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Filed under Basic Science. Musculoskeletal medicine MSM is that branch of medicine dealing with the conservative management of disorders of the musculoskeletal system, including the muscles, aponeuroses, joints and bones of the axial and appendicular skeletons, and those parts of the nervous system associated with them. These disorders represent the most common cause of disability in most countries across all age groups 1 and are the third most common reason for presentation to general practice.
Yet, paradoxically, undergraduate and postgraduate education in MSM is at best elementary. The need for MSM training in medical schools and hospitals has been well established.
For instance, osteopathy and musculoskeletal medicine special-interest doctors are recognised in the United Kingdom, musculoskeletal physicians are recognised in Europe and the United States has osteopathic MDs. Historically in Australia it has been left to the allied healthcare professionals and alternative healthcare practitioners to absorb much of the demand for musculoskeletal MS management. The medical profession has been slow to embrace MSM, but has a vital role to play. The optimal management of MSM conditions epitomises the need for an integrated approach from practitioners knowledgeable in the biopsychosocial approach to management.
General practitioners with postgraduate MS training can work collaboratively with other healthcare providers to minimise pain and optimise function for patients. One of the most common MS disorders seen by healthcare practitioners in Australia is spinal pain. Persistent back pain is by far the most common reason for chronic MS patient encounter in Australian general practice, followed by knee, shoulder and neck.
This chapter focuses on the optimal management of spinal pain, although the general principles espoused may be used for all areas of the body.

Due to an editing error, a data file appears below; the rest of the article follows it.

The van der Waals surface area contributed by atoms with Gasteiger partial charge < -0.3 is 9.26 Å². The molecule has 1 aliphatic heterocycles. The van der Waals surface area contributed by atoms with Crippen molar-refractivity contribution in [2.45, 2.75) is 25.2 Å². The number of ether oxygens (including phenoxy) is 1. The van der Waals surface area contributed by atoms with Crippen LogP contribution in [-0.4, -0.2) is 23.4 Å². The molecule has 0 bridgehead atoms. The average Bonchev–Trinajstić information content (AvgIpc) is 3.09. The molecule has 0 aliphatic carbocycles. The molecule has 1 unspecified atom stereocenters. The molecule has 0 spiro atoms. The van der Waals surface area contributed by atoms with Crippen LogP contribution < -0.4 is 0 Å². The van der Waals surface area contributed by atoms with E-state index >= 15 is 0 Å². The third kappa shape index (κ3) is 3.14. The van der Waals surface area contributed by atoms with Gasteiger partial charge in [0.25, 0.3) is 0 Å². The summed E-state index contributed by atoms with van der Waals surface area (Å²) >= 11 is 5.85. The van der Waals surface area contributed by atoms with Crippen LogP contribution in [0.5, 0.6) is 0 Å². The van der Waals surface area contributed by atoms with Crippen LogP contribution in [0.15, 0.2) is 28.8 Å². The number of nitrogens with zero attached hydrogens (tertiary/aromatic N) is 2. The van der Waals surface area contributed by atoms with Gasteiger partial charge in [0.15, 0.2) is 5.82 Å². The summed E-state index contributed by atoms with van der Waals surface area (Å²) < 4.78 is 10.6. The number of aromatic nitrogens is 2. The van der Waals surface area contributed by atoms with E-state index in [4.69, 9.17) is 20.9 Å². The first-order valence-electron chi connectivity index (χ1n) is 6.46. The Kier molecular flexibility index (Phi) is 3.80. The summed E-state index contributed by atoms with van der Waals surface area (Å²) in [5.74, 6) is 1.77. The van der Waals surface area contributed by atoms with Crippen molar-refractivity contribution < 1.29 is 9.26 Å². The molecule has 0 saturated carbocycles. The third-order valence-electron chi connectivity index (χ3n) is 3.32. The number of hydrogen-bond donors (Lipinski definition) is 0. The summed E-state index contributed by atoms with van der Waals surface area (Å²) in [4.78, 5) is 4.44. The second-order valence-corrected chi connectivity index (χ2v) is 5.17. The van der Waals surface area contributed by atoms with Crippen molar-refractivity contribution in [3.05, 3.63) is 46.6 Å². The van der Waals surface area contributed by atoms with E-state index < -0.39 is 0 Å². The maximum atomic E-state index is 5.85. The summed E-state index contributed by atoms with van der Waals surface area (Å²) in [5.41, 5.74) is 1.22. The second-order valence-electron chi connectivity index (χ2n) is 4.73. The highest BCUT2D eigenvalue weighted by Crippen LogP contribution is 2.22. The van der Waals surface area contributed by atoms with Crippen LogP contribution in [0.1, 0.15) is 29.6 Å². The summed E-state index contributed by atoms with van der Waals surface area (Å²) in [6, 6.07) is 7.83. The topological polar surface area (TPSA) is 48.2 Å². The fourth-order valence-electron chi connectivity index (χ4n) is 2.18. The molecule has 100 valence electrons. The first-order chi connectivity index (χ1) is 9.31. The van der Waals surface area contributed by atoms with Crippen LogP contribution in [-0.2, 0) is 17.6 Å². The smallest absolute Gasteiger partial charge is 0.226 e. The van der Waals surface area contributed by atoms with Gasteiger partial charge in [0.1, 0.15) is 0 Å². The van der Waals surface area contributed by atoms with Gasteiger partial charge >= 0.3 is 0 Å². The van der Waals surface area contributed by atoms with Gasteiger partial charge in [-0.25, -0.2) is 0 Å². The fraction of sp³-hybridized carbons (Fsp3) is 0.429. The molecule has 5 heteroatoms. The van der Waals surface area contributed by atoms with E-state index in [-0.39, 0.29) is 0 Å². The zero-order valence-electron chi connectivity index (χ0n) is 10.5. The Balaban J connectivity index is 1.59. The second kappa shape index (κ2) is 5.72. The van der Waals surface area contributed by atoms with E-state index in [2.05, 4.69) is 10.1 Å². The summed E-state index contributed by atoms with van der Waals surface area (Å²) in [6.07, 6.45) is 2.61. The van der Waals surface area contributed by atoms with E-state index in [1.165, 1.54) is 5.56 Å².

Musculoskeletal Medicine in Clinical Practice - John K. Paterson - Google книги
The issue of low back pain LBP pervades Western society. Be it through lost work, missed recreation and sporting activities or money spent on prevention or cure, there are few people who have not had dealings with it.
Healthcare practitioners have been both blamed for exacerbating its prevalence and given credit for reducing it. It is abundantly covered in the media, and myths circulate swiftly through the populace. This section outlines the evidence on low back pain in a functional fashion.
TABLE Data on the natural history of LBP are variable but instructive when closely analysed. These studies paint a picture of recovery followed by relapse.
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History-taking primarily allows formulation of a diagnostic framework and assessment of prognosis. A reasonable framework is:. Although physical examination of LBP patients will rarely allow a patho-anatomic diagnosis to be made, it remains an extremely valuable tool.
Its strength lies in the opportunities it opens Box A confidently performed physical examination in association with meaningful dialogue is an important step in the overall management. BOX Initial inspection allows a record of asymmetry, pain behaviour, gait and skin lesions. A knowledge of surface landmarks Fig The physician should be alert for pain behaviour from the patient and its interpretation.
Overt or exaggerated pain behaviour is not a sign of malingering but, rather, a signal for the doctor to explore pain management issues in more depth.
This would include psychosocial factors as well as biological. Spinous process of L4 lumbar vertebra lies at or just below the level of the iliac crest. T12 can be located by counting spinous processes back from the lumbosacral junction. T10 is at a line drawn along the 12th rib and continued to the midline to meet its contralateral fellow. Therefore, this book should be welcomed by all those for whom it is written, namely health care professionals and their patients.
Those who expect a textbook of practice will be disappointed. Whilst there is information aplenty, this is not a bench book; rather, it is a more leisurely guide to the clinical and admin- trative aspects of an important but neglected area of human s- fering. The reader must appreciate that this book needs more than a single read-through. It should be read thoroughly and inwardly digested before either rushing to take up the cudgels of manipulation or to condemn the author roundly for propagating witch-doctoring.
Chapter 5 The Economics of Musculoskeletal Medicine. Chapter 6 Teaching Musculoskeletal Medicine. Chapter 7 Headache and Migraine.
Introducing AAPM&R Member Communities
Chapter 8 Neck Pain. Chapter 12 Pelvic Pain. Chapter 13 Leg Pain.
- Musculoskeletal Medicine in Clinical Practice by John K. Paterson (2005, Paperback).
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- Musculoskeletal Medicine?
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Chapter 14 Will Musculoskeletal Medicine Work?